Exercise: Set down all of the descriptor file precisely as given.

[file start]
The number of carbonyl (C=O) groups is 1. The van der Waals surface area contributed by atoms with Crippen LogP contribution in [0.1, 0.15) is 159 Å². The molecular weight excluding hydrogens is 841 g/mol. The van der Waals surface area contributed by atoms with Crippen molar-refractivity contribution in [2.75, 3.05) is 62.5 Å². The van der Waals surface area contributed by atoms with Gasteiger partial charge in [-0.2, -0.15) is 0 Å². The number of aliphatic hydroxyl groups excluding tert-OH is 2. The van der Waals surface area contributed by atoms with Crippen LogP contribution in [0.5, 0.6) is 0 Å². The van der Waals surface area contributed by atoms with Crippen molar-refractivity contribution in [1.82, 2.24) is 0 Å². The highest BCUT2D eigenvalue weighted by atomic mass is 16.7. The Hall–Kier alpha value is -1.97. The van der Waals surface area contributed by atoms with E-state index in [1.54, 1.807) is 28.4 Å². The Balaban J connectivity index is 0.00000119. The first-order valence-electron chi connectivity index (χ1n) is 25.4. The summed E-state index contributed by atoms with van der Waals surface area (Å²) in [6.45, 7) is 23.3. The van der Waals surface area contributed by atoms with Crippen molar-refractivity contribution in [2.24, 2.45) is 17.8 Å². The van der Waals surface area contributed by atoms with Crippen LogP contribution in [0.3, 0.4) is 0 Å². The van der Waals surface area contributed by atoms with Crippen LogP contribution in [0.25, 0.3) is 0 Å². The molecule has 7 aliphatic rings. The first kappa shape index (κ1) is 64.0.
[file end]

The number of carbonyl (C=O) groups is 1. The van der Waals surface area contributed by atoms with Crippen LogP contribution in [0.1, 0.15) is 159 Å². The molecular weight excluding hydrogens is 841 g/mol. The van der Waals surface area contributed by atoms with Crippen molar-refractivity contribution in [2.75, 3.05) is 62.5 Å². The van der Waals surface area contributed by atoms with Gasteiger partial charge in [-0.2, -0.15) is 0 Å². The number of aliphatic hydroxyl groups excluding tert-OH is 2. The van der Waals surface area contributed by atoms with Crippen LogP contribution in [0.5, 0.6) is 0 Å². The van der Waals surface area contributed by atoms with Crippen molar-refractivity contribution in [1.82, 2.24) is 0 Å². The highest BCUT2D eigenvalue weighted by atomic mass is 16.7. The Hall–Kier alpha value is -1.97. The van der Waals surface area contributed by atoms with E-state index in [1.54, 1.807) is 28.4 Å². The Balaban J connectivity index is 0.00000119. The first-order valence-electron chi connectivity index (χ1n) is 25.4. The summed E-state index contributed by atoms with van der Waals surface area (Å²) in [6.45, 7) is 23.3. The van der Waals surface area contributed by atoms with Crippen molar-refractivity contribution in [2.24, 2.45) is 17.8 Å². The van der Waals surface area contributed by atoms with Crippen LogP contribution in [0.3, 0.4) is 0 Å². The van der Waals surface area contributed by atoms with Crippen LogP contribution in [0.25, 0.3) is 0 Å². The molecule has 7 aliphatic rings. The first kappa shape index (κ1) is 64.0.